[1]     A profession effectively begun by Carl Rogers in the 1940s.

[2]     As used here at least, the term ‘mental ill-health’ does not include conditions – such as dementia – that are caused by bio-physical factors and involve a loss of brain function (e.g. memory).

[3]     Dr. Lucy Johnstone, www.madinamerica.com 2013.

[4]     Dr. Sami Timimi, Making and Breaking Children’s Lives, PCCS Books.

Bad Education


education

 

The key problems:

Three-quarters of people who have mental health problems in working life first experienced symptoms in childhood or adolescence.

For children and young people, there’s not just exam pressure and insecurities around body image, but also the risks of social media … not to mention the bullying and harassment that occurs outside of a social media context. Research from a respected mental health charity (Mind) suggests that one in five young adults in the UK will end up crying in any given week because of stress and anxiety.

It’s therefore no surprise that when the UK Youth Parliament recently voted to choose their priorities for the year ahead, nearly one million young people chose ‘curriculum for life’ and ‘compulsory mental health education’ as two of their three most important aims.

Of course the best way to prevent the escalation of mental health problems into acute and/or chronic conditions is to identify and work with these problems early, and to teach children and young people the emotional and psychological skills and knowledge that can greatly help them to maintain their well-being.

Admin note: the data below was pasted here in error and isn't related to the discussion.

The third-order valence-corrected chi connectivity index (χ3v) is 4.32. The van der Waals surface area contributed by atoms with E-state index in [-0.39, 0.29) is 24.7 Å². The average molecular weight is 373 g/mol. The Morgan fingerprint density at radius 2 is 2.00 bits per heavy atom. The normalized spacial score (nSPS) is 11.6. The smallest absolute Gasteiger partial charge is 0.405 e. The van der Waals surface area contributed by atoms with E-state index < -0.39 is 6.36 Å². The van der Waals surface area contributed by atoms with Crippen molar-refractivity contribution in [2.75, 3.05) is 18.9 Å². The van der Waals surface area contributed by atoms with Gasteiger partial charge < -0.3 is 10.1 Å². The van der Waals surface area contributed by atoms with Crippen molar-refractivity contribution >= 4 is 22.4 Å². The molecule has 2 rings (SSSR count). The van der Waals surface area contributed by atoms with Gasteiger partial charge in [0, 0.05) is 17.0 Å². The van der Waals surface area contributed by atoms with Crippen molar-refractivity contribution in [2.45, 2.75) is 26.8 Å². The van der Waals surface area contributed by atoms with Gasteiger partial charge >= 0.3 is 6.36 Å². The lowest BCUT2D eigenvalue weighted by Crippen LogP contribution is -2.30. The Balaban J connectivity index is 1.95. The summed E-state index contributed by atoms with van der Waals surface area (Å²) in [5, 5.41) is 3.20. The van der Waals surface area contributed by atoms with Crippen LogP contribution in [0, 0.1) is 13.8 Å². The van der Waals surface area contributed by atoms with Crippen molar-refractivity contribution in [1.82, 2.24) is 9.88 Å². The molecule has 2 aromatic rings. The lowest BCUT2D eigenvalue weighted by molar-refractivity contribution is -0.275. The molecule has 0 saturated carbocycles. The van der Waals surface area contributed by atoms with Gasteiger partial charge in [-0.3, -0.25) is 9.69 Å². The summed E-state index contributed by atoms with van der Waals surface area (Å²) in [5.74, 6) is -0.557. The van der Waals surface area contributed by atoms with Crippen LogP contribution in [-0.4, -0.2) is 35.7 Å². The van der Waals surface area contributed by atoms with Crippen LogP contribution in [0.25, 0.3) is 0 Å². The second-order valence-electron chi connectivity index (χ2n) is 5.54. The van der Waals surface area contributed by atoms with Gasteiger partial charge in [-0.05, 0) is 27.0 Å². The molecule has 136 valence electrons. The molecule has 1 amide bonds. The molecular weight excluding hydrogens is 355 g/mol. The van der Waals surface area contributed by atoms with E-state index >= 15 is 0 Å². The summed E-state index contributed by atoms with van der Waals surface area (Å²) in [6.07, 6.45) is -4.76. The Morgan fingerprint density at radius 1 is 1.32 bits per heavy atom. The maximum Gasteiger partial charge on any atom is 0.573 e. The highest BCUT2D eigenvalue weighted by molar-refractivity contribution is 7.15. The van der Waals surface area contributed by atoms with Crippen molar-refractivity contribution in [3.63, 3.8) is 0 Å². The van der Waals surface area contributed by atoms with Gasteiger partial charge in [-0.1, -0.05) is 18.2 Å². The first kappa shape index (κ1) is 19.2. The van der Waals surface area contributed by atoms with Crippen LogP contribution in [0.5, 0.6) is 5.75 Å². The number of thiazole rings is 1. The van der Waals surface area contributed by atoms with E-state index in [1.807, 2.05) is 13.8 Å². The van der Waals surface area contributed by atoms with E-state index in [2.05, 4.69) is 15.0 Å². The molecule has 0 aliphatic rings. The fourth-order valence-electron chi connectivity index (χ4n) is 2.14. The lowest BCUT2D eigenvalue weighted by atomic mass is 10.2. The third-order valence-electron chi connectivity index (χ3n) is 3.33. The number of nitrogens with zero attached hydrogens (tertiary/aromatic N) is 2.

Yet currently, one in four people will suffer a mental health problem at some time in any given year (with anxiety and depression being the most common), not least the more than 53,000 people in Britain – the highest number ever recorded – who were detained last year under the Mental Health Act.[1]

Moreover, the majority of bio-physical illnesses are caused by obesity[2], smoking and excessive drinking: lifestyle problems which (together with other addictions) stem primarily from underlying psychological factors. This is why attempts to tackle them with advertising campaigns or taxation (or a combination of both) have met with only limited success.

But the inter-related problems in focus here don’t just centre on mental or physical ill-health. In England and Wales, 30.0% of women and 16.3% of men have experienced domestic abuse since the age of 16: around 4.9 million female victims and 2.7 million male victims?[3] And a recent study found that 11.3% of young adults in England aged 18-24 had experienced sexual abuse during childhood. Yet more, for the year ending March 2015 the latest estimates from the Crime Survey for England and Wales show there were 1.3 million violent incidents – including homicide, violence with injury, and violence without injury – in England and Wales.

The questions: